Valid arguments have been made that WikiLeaks has not itself leaked confidential information from the US government. Rather, WikiLeaks has merely published information that was leaked to it by informants within the US government. Moreover, WikiLeaks has been publishing this information in tandem with major established newspapers, such as The New York Times, The Guardian, El País, Le Monde, and Der Spiegel. If WikiLeaks is guilty of anything at all, let alone terrorism, then so are these newspapers. Indeed, the enemies of WikiLeaks have begun to recognize this and, consistently with their totalitarian predilections, have begun calling for the persecution of these newspapers as well. Joseph Lieberman's public suggestion to “investigate” The New York Times is a prominent case in point. Lieberman, if he got his wish, will have sounded the death knell of freedom of the press and freedom of speech in the United States. Thenceforth, Americans will only be able to safely say and publish that which does not embarrass the US government or stand in the way of its policy objectives. That is a freedom that few tyrannies in human history have seen it necessary to deny their subjects.
The reaction of American elites to the WikiLeaks releases has confirmed and reinforced the malfeasance that the releases exposed. It is not WikiLeaks that has “blood on its hands”―as certain Pentagon officials would have us believe―but rather the American global hegemony, with its military, political, and pundit wings each being culpable in the broad spectrum of atrocities which were committed under the assumption that they would be concealed from the sunlight of transparency.
Of course, the reaction to the leaks also showed us where true integrity might be found in American politics. The defenders of freedom turn out to be a diverse assortment―from Ron Paul to Dennis Kucinich and Noam Chomsky. Libertarians, but not of the “Tea Party” variety, have generally been supportive of WikiLeaks, as could be expected. But I also do not hesitate to praise the so-called far Left―as opposed to the despicable establishment Left―for its generally admirable response. For instance, left-liberal feminists such as Naomi Klein and Naomi Wolf showed remarkable courage in publicly criticizing the trumped-up “rape” allegations with which Swedish authorities have (non)charged Assange and for which they desire his extradition from the United Kingdom. With regard to the prominent figures of the non-libertarian American Right, I am―quite unexpectedly―most impressed with the conduct of Glenn Beck, who, despite his stated personal dislike of Assange, devoted segments of his show to exposing the laughable nature of the Swedish extradition fiasco. Beck has even pointed out the important lessons of the recent releases: that the US government is and has been lying to its own citizens, and that a major information revolution is underway that promises to bring great benefits for liberty if it is not suppressed by power-hungry politicians. The WikiLeaks releases have been remarkably effective in showing us the true colors of some of America's most famous political and media figures. Those who have resisted the rabid calls to hunt down Julian Assange have earned much respect in my mind, and a serious hearing for their ideas, in areas where they could reinforce the causes of individual rights, free markets, peace, and human progress.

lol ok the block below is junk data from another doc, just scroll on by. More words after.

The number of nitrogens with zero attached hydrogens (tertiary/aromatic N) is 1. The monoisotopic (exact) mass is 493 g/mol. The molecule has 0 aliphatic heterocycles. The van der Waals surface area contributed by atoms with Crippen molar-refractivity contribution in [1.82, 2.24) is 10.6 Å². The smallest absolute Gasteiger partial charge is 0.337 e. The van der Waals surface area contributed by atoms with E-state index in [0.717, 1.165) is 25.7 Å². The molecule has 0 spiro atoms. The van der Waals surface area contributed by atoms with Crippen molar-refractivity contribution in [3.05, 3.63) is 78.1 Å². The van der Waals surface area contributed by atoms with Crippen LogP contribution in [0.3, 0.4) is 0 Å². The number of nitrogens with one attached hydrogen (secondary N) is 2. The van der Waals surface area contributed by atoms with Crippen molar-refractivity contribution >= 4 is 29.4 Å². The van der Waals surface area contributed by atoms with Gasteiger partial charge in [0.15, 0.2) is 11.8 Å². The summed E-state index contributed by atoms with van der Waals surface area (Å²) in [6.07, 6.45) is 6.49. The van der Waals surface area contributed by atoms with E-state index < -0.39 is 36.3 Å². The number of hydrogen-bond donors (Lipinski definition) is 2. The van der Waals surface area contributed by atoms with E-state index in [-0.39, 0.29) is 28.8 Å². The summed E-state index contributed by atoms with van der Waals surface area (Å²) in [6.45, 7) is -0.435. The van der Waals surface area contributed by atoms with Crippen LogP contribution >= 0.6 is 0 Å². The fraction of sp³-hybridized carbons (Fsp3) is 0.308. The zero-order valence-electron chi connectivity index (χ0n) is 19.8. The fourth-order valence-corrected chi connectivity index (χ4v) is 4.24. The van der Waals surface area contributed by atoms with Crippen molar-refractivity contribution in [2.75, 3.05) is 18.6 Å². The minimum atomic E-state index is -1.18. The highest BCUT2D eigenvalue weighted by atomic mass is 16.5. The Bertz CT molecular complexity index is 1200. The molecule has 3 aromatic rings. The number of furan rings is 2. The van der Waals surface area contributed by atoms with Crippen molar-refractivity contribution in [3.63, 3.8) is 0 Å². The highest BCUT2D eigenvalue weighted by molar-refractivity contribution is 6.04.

Internationally, the reaction to the WikiLeaks releases is gradually turning in favor of transparency and freedom of the press. In a stunning reversal of Cold War ideological alignments, Russian leaders have called for Assange to receive the Nobel Peace Prize, and a plaque in his honor has been unveiled in Mexico. Alvaro Garcia Linera, the Vice-President of Bolivia, has published the WikiLeaks cables on his website, and Brazilian President Lula da Silva has publicly spoken out in support of WikiLeaks and Assange. US foreign policy is losing in the eyes of history, to the extent that even US government officials are openly admitting that US global power has been declining. This is for the best: nothing has been quite so un-American as the violent and perverse abuses committed in the name of America abroad and the devastating toll on liberty and prosperity inflicted by accompanying policies at home.
* Gennady Stolyarov II is a science fiction novelist and philosophical essayist, and is Editor-in-Chief of The Rational Argumentator. He lives in Carson City, Nevada.